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McCain's Stand On Detainees May Pose Risk For 2008 Bid

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Joined by virtually all 44 Senate Democrats, McCain and his supporters appear to have a solid majority in the 100-member chamber, where Bush's initiative is stalled.

From the moment the Supreme Court ruled in June that the Geneva Conventions cover U.S. detainees, the White House understood that McCain -- who was tortured as a Vietnam War prisoner -- would be the key voice on the issue. Bush aides hoped to persuade him to follow their approach. But they said they were not surprised when he did not, and in recent days they have been tempered in their comments about him.

"There's no question of motives that there may have been a couple years ago," said a senior administration official, who declined to speak for attribution about a powerful senator. "My sense is, this is paining him and this pains us. Neither of us wants to be in the position to have to do this and have it spill out into public."

If anything, the White House appears more irked by Graham, who Bush advisers believed had been supportive of their position until a few weeks ago. But the White House did not shy away from a fight with McCain, convinced that the politics would favor the president's side.

"They're not spooked by the opposition by McCain," said William Kristol, editor of the conservative Weekly Standard. "They believe they can win the issue legislatively . . . and if a few Republicans join all the Democrats, so be it." Although he professed respect for the senator for following his principles, Kristol said "it hurts McCain" politically because "it's just not where most Republicans are."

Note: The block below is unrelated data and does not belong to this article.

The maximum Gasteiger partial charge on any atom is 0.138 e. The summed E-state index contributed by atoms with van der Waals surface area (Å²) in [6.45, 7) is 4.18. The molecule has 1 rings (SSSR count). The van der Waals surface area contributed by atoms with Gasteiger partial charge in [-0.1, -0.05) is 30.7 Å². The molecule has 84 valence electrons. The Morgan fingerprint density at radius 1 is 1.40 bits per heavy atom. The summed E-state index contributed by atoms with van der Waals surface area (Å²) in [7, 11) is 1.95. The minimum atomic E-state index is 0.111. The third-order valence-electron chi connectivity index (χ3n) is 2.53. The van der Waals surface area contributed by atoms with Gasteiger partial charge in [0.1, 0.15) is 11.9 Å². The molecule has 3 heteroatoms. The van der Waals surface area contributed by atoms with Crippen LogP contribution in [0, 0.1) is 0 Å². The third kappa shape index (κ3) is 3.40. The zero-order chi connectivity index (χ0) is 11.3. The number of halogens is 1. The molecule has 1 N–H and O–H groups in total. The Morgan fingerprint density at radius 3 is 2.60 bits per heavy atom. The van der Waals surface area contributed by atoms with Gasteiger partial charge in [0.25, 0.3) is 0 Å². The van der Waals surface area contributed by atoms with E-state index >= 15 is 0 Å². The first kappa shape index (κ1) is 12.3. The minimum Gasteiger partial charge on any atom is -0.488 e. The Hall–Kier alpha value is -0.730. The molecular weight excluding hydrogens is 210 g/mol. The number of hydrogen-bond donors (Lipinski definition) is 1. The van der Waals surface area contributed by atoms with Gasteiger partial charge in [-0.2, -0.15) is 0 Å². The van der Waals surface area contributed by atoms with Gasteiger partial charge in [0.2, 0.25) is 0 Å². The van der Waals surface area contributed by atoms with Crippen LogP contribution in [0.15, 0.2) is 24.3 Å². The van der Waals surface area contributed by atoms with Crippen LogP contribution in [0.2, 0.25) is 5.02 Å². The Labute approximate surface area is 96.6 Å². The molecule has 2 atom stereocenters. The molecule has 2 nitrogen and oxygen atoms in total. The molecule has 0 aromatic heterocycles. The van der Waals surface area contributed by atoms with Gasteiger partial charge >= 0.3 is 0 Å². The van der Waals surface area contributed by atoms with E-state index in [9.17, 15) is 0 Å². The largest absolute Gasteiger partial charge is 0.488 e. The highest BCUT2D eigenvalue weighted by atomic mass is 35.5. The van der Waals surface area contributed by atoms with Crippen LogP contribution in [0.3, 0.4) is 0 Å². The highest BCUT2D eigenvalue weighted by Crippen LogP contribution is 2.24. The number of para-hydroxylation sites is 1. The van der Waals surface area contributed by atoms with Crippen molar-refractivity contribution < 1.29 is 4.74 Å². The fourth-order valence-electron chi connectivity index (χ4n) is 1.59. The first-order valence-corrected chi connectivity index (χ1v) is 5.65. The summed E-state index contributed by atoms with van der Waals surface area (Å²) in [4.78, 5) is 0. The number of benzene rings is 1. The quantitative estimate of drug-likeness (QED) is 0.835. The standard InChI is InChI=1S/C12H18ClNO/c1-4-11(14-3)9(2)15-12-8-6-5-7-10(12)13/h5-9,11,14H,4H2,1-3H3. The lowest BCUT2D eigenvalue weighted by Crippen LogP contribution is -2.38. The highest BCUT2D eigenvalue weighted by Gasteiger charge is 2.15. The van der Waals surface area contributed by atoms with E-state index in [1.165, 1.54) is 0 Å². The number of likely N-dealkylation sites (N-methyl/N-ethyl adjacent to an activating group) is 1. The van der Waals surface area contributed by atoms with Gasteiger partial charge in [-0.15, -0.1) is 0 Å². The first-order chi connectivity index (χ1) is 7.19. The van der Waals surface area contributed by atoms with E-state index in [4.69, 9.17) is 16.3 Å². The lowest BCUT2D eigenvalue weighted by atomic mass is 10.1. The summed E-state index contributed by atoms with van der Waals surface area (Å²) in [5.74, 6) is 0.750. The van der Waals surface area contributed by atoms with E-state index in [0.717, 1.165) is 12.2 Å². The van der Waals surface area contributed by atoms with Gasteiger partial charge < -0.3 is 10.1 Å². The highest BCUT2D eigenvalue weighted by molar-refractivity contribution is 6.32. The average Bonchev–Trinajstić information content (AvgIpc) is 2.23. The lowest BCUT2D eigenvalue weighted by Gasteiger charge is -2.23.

John Weaver, McCain's top political adviser, said it is possible the move will hurt his presidential hopes but added: "I don't see evidence of it so far, other than the armchair quarterbacking that we've experienced."

"When John does what he think is right, it usually works out in all ways, including politically," Weaver said. "When we take the expedient route, it doesn't work out."

Asked for an example, he cited the 2000 debate over public display of the Confederate battle flag in South Carolina. McCain initially called the flag "a symbol of racism" but softened his views, leading to accusations of waffling and pandering.

Nonetheless, a Republican strategist close to the White House said McCain risks alienating his primary base in the detainee dispute.

"The politics of this for him are pretty dangerous," said the strategist, who spoke anonymously to avoid antagonizing the senator. "This is an issue that's the most important issue to the Republican base overall, and they're strongly with the president on this."

The strategist added: "This is a manageable issue today. But I don't know that it's manageable if Congress leaves without doing anything."


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